Not necessarily because of that.
People from some other monotheisms, for example, think critically of Christianity’s doctrine.
For example, talk to a knowledegable Hare Krishna about Christian doctrine. I mention Hare Krishnas because their materials are the most readily accessible on the internet.
Do a google advanced search for
to get links to their scriptures to get an idea what they think of Christianity
When we are on the material platform, there are different types of religions — Hinduism, Christianity, Islam, Buddhism and so on. These are instituted for a particular time, a particular country or a particular person. Consequently there are differences. Christian principles are different from Hindu principles, and Hindu principles are different from Muslim and Buddhist principles. These may be considered on the material platform, but when we come to the platform of transcendental devotional service, there are no such considerations. The transcendental service of the Lord (sādhana-bhakti) is above these principles. The world is anxious for religious unity, and that common platform can be achieved in transcendental devotional service.
If a person is religious, he must accept the supreme authority of the Lord, become His devotee and try to love Him. This is the real principle of religion. It does not matter whether one is Christian, Muslim or whatever. He simply must accept the sublime position of the Supreme Personality of Godhead and render service unto Him. It is not a question of being Christian, Muslim or Hindu. One should be purely religious and freed from all these material designations.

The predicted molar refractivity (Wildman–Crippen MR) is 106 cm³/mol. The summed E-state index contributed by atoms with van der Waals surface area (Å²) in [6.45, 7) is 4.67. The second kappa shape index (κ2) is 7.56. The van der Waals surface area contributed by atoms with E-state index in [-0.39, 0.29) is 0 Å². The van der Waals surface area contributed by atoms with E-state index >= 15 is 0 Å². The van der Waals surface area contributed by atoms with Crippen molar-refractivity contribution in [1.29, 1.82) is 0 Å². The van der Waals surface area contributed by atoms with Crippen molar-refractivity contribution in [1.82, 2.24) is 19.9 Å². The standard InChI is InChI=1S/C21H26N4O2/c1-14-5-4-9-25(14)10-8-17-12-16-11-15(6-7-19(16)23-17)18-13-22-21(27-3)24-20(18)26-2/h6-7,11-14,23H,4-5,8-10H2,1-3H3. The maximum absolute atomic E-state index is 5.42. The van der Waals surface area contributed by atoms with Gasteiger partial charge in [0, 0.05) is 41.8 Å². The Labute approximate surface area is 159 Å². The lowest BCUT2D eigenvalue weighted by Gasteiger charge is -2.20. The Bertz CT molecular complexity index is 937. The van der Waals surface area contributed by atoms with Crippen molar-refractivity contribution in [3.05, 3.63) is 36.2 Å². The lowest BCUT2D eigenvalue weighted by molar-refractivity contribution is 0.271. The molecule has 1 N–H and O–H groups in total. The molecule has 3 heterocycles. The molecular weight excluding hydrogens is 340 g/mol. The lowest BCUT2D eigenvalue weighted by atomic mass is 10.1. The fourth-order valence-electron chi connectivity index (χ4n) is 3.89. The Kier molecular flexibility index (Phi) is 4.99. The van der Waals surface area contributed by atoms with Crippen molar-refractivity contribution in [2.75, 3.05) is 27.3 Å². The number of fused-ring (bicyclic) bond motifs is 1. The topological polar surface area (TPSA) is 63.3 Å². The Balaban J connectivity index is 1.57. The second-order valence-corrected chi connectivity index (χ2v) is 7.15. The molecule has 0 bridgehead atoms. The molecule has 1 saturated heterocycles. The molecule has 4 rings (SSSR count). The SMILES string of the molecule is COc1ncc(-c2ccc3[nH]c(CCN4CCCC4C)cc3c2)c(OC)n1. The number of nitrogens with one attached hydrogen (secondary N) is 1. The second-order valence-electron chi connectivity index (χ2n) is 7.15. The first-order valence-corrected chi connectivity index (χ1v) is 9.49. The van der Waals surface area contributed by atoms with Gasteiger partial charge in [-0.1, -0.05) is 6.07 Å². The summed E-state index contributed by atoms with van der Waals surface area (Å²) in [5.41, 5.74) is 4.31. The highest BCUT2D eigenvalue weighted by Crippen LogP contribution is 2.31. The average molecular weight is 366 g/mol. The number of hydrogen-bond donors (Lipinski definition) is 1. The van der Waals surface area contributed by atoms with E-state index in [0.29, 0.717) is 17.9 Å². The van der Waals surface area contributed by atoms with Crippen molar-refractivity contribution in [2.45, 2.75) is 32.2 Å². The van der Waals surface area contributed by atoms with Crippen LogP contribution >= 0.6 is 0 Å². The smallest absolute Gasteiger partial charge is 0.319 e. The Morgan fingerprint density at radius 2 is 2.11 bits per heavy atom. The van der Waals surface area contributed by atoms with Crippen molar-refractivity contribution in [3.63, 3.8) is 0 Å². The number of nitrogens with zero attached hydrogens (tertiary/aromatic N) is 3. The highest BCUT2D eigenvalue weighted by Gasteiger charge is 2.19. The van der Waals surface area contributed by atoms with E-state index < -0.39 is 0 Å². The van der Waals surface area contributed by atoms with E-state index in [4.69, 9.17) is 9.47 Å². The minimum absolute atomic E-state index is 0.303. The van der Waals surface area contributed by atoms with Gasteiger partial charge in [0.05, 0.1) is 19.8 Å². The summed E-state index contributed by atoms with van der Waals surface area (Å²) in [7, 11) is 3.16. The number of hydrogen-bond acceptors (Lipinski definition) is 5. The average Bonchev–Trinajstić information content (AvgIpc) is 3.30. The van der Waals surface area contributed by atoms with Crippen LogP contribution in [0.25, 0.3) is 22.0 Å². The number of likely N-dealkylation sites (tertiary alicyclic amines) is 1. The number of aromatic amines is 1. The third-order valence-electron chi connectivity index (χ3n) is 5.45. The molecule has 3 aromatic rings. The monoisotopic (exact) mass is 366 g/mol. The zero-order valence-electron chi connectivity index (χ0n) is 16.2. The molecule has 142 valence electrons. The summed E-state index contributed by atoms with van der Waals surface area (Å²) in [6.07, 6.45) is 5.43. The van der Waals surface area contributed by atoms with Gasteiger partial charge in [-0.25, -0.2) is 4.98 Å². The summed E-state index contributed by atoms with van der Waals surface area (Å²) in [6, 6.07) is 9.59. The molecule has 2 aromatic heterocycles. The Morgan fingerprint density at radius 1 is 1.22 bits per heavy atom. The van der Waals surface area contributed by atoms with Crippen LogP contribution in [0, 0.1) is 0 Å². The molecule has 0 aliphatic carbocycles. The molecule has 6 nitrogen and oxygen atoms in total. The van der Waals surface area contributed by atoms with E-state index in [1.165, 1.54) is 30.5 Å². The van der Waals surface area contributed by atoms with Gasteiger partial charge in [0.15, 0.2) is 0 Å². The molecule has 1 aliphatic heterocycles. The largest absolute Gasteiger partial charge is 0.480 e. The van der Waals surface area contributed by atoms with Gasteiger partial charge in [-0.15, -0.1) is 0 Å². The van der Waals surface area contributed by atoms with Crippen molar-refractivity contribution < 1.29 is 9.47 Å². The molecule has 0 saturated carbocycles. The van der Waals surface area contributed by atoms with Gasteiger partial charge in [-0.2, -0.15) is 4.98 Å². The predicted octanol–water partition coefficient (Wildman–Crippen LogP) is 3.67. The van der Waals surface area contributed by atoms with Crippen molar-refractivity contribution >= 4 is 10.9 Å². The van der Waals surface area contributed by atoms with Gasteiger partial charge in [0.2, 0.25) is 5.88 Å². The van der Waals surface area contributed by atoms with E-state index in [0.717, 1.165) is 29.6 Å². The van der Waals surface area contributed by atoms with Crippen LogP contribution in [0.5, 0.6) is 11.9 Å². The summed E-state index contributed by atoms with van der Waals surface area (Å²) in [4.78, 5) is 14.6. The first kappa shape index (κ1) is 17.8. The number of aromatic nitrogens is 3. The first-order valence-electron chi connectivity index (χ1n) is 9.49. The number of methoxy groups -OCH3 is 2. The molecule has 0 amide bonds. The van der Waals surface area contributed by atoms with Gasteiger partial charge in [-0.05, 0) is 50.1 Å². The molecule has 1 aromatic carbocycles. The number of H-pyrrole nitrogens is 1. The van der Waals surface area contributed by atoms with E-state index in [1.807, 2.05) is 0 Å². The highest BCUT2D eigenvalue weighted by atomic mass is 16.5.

Are non-Christians really honest with their view of Christianity for what all Christians have failed at in their humanity as non-Christians have?
Again, the not-so-appreciative view that some people have of Christianity doesn’t necessarily have to do with the behavior of Christians, but with the Christian doctrine.
You are probably familiar with humanist arguments against some Christian doctrinal tenets, especially those about eternal damnation.
I would like to hear an honest opinion from a non-Christian of what they think Christianity is?
God tends to people according to their needs and abilities, so He gives different people different religions. Christianity is one such religion, a doctrine, provided by God, for people within a particular time and space, and/or for people of a specific spiritual acumen, but not necessarily for everyone at all times.
A part of me wants to believe that Catholicism really is “the one and only right one,” but I also can’t deny the henological perspective that comes so naturally to me.